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Mapped: Front pages inspired by the Tour de France in England

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THE Tour De France’s Grand Depart was big news last week – showing off parts of the UK at their very best to a global audience of millions.

Once in a lifetime events are the sort of challenges newsrooms everywhere love rising to, so, a week after the Tour, he’s a selection of the front pages the Tour generated as it passed through Yorkshire, spent moments in Greater Manchester, and an afternoon between Cambridge and London.

You can either view them on the maps below by clicking the icons, or look at a gallery at the foot of this post.

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What Staffordshire County Council’s breakdown of FOI applicants tells us about the authority

The Staffordshire Hoard was a huge find in a field near Lichfield. Staffordshire County Council is less keen on the information treasure hunters daring to use FOI to hold it to account

Staffordshire County Council’s decision to ‘name and shame’ organisations costing it money through Freedom of Information requests has prompted a lot of criticism.

My main bugbear is that, in the scheme of council spending, the cost of handling FOI requests remains tiny, as illustrated brilliantly by the Daily Mirror’s Ampp3d data journalism website here.

Staffordshire County Council’s actions have also concerned the Information Commissioner, with fears that the ‘name and shame’ approach is designed to put people off applying for information this way in the future. Well, that’s one way to reduce council service costs – how long until children receiving free school meals can expect their picture pinned up outside the canteen? An outrageous suggestion of course, but the principle is the same.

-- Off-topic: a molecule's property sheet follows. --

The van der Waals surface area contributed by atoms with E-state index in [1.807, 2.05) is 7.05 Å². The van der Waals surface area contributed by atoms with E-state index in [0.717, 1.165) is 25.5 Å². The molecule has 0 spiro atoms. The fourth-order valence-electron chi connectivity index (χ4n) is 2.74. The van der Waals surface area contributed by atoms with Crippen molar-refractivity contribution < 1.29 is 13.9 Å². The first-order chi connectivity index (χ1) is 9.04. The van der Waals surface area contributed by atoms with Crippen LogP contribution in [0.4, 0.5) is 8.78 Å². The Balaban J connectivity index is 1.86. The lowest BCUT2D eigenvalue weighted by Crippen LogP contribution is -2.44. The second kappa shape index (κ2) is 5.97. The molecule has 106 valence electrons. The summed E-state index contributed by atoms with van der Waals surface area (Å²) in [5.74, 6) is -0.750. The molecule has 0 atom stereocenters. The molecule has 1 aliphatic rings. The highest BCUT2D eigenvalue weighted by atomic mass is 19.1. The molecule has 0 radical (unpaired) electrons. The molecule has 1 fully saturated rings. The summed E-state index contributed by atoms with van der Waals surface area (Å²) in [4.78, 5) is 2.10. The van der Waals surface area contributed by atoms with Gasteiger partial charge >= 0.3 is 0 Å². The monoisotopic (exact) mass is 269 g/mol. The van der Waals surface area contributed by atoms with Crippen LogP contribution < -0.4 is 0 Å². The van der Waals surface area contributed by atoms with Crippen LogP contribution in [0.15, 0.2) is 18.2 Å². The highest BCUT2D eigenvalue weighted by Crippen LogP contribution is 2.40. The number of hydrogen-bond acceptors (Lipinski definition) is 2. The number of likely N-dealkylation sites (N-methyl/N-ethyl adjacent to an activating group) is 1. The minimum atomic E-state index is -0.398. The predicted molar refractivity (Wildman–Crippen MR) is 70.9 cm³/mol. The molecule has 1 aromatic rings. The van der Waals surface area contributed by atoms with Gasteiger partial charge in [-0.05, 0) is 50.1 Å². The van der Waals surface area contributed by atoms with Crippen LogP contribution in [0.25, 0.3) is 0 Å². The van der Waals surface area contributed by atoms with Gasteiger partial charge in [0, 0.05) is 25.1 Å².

Paul Bradshaw makes a very good point that the roll of dishonour published by Staffordshire prompts many questions, and also fails to reveal what people were asking for. In other words, why they were having to use FOI.

Staffordshire argues the list – which appears to be based on the assumption that the minimum FOI cost is £50, which is a flaky position to start from – is designed to show ‘wrongful’ use of FOI. That’s a very subjective position for a publicly-funded authority to take.

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Removing all trace of appearing in a vox pop … or why using the ‘right to be forgotten’ is an own goal

You can hide in Google …. but you can still be found

What sort of person contacts Google to make the most of the ‘right to be forgotten’ ruling which entitles people to demand the search engine remove any results about themselves which they think are ‘outdated’ or ‘irrelevant.’?

This week, publishers began to find out who was making the most of the opportunity served up by a European court ruling. According to the Guardian, 70,000 such requests have been received so far, and whether they are are true, accurate or fair articles doesn’t enter into the equation thanks to the Google ruling.

Google has notified websites of links it will no longer be able to show ‘for certain searches’ on its European search pages – and the first bunch of links I’ve seen this week make cover a wide range of issues – and where more than one person is involved in a story, we don’t know who has triggered the complaint.